How can you help a child with diabetes?

What can I do for my diabetic child?

There are many things you can do. You can help the child accept the disease and teach him or her how to take care of it. You can encourage diabetic children to achieve whatever they want to achieve in life despite diabetes. But there's one extremely important thing parents sometimes fail to do because they don't know it needs to be done that's to help them get rid of some of the terrible fears that diabetic children carry around inside and suffer over and don't talk about.

Dr. Robert Rood, a San Fernando Valley diabetologist who works with children and adolescents, told a story about a child at a summer camp where he was serving as physician. This girl was a model camper, full of fun and very popular.

Dr. Rood, in checking out her urine tests, discovered that her one shot of insulin a day wasn't doing the job, so he decided to divide her insulin into two doses morning and evening. This worked fine. Her blood sugar returned to normal. But she became very normal sullen, negative, picking fights. When he took her aside to talk she broke down and started crying. "I don't want to die," she said between sobs. "Die?" said Dr. Rood. "Why are you talking about dying?"

"I know my diabetes was bad before when I had to take one shot. Now it must be getting lots worse because I have to take two. I'm going to die. I know it." Dr. Rood reassured her, of course, and she became her good old self again, but he had learned something important. You never know what's going on in a child's head. You have to take the time to talk and explain. Be especially careful if there are any major changes in diabetes routines, lest the child interpret them as Dr. Rood's camper did.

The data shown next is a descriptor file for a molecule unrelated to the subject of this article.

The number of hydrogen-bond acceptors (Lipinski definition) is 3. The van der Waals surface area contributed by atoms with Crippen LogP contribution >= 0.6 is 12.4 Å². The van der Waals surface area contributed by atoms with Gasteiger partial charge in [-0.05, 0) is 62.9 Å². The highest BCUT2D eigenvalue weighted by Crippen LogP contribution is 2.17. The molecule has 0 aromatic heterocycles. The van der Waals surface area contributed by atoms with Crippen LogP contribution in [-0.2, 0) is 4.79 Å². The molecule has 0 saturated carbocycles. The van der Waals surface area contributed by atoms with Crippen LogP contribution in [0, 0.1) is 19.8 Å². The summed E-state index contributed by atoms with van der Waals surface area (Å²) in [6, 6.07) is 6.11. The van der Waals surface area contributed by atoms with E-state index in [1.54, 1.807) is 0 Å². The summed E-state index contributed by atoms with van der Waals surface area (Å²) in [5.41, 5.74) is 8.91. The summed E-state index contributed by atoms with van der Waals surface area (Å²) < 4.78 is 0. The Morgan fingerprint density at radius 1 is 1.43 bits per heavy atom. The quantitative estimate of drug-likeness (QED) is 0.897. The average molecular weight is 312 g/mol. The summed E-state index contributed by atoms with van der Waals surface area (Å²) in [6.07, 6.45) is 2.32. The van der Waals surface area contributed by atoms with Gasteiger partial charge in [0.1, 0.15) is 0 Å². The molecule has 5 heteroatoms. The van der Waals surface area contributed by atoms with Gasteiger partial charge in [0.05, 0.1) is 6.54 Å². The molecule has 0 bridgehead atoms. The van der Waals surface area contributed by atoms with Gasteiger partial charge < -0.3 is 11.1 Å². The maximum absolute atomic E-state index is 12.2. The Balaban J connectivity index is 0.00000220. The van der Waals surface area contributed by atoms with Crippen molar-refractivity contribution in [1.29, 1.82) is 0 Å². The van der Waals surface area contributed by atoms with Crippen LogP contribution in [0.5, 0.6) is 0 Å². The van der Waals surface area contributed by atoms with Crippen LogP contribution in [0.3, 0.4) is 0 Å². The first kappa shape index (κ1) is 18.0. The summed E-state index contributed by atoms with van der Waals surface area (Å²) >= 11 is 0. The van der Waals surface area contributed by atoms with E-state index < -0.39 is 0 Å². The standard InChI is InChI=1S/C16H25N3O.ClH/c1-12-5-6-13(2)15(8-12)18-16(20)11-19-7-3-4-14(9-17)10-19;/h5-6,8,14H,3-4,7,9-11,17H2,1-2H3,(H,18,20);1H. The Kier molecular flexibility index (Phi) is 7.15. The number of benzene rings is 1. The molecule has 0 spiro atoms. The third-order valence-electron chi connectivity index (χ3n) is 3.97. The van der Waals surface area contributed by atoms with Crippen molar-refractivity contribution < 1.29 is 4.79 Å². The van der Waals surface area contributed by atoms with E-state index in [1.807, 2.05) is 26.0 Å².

Diabetic children also sometimes believe their diabetes is a punishment for "being bad." This gives them guilt feelings as well as fear that if they're ever "bad" again something even worse will happen.

And don't overlook the hidden fears and guilts of the nondiabetic children in the family. Younger children can get the idea that when they reach the age when the older child got it, they'll get diabetes, too. Each day to them becomes like the tick of a time bomb.

Guilt feelings arise when nondiabetic children have harbored some quite normal sibling rivalry evil thoughts, like "I wish Eddie would die," and lo, Eddie gets diabetes. They hold themselves responsible.

Parents must be aware of these dangers when the element of diabetes enters the family. Diabetes means there must be closer communication, more understanding, and more openness in the family. And that's all to the good.

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